The Odyssey of the Ripliad:
Tom Ripley on film
Five different leading men have tried their hand as Ripley, each of them displaying a different facet of his form and each laden with the baggage of the conventions and mores of their day. We thought we’d have a look at how each one measured up to the task.
PLEIN SOLEIL (AKA PURPLE NOON) (1960)
René Clément’s masterpiece made a star out of lead Alain Delon. Already well on his way with matinee idol looks, the cold narcissism he brought to his Ripley served as a chilling counterpoint to his pretty boy reputation. French crime cinema always had a tradition of grime and grit, but the sun baked Mediterranean setting and a la mode Roman wardrobe brought an elegance to the malfeasance. Highsmith felt Delon was excellent in the role, despite Clément playing fast and loose with the book’s plot, especially the botched ending. “A terrible concession to so-called public morality”, Highsmith herself claimed acidly.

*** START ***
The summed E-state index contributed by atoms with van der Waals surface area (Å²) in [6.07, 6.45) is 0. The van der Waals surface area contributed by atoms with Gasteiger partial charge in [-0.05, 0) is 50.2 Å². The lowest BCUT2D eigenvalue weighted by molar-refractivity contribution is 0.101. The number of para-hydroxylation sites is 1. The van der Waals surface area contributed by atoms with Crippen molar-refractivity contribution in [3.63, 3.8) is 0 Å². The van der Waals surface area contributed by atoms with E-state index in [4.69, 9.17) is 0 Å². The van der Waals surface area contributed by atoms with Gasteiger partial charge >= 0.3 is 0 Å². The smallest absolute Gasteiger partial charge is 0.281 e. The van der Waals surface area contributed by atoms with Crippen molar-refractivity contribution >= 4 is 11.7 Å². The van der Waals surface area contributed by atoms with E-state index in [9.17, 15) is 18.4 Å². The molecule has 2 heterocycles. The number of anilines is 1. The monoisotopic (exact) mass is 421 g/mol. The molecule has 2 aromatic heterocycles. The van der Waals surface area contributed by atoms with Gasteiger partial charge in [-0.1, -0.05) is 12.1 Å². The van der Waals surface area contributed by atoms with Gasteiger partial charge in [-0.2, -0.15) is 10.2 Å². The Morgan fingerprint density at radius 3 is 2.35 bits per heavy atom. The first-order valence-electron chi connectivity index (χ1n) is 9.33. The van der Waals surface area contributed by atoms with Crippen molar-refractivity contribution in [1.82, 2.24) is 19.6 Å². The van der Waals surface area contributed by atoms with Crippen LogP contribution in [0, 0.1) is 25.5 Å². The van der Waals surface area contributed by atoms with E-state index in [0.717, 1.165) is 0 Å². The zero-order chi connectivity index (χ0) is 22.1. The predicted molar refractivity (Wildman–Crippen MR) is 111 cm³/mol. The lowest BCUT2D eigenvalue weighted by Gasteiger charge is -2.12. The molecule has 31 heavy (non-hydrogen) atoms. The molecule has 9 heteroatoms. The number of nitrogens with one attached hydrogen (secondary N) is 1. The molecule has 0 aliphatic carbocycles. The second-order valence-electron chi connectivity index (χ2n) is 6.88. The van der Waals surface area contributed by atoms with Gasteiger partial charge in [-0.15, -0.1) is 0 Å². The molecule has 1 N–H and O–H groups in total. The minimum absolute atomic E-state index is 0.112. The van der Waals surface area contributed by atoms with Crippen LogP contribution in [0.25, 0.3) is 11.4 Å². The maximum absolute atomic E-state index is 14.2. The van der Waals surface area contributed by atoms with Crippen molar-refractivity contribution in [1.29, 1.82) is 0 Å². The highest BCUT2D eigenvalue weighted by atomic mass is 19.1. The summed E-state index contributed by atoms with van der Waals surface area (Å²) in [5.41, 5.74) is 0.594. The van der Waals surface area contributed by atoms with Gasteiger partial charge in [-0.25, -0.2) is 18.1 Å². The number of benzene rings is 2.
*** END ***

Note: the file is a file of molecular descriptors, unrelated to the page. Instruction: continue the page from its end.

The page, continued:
THE TALENTED MR. RIPLEY (1999)
THE AMERICAN FRIEND (1977)
Wim Wenders originally had John Cassavetes in mind for his neo-noir take on the then unpublished manuscript of 1974’s Ripley’s Game. Second choice Dennis Hopper was hugely inspirational on the final product, giving the movie its release title and the naturalistic, enigmatic mood of the piece. It was his choice to stay emotionally distant and downplay the inherent evil of Ripley, becoming as Wenders puts it “A man like no one else.” An older Ripley fits right into the 70s timeframe, his new role as wealthy art aficionado beautifully echoed in his wardrobe of loud tweeds and band collared shirts.
RIPLEY UNDERGROUND (2005)
The most current Ripley appearance leans back to the second novel, finding our man caught up in art forgery, but turning the cold, calculating, fast thinking scoundrel into a caricature of Brett Easton Ellis’ style proportion in the unskilled hands of actor Barry Pepper. A lamentable quasi-satire on the art world limps over the line with little of the author’s trademark sang froid.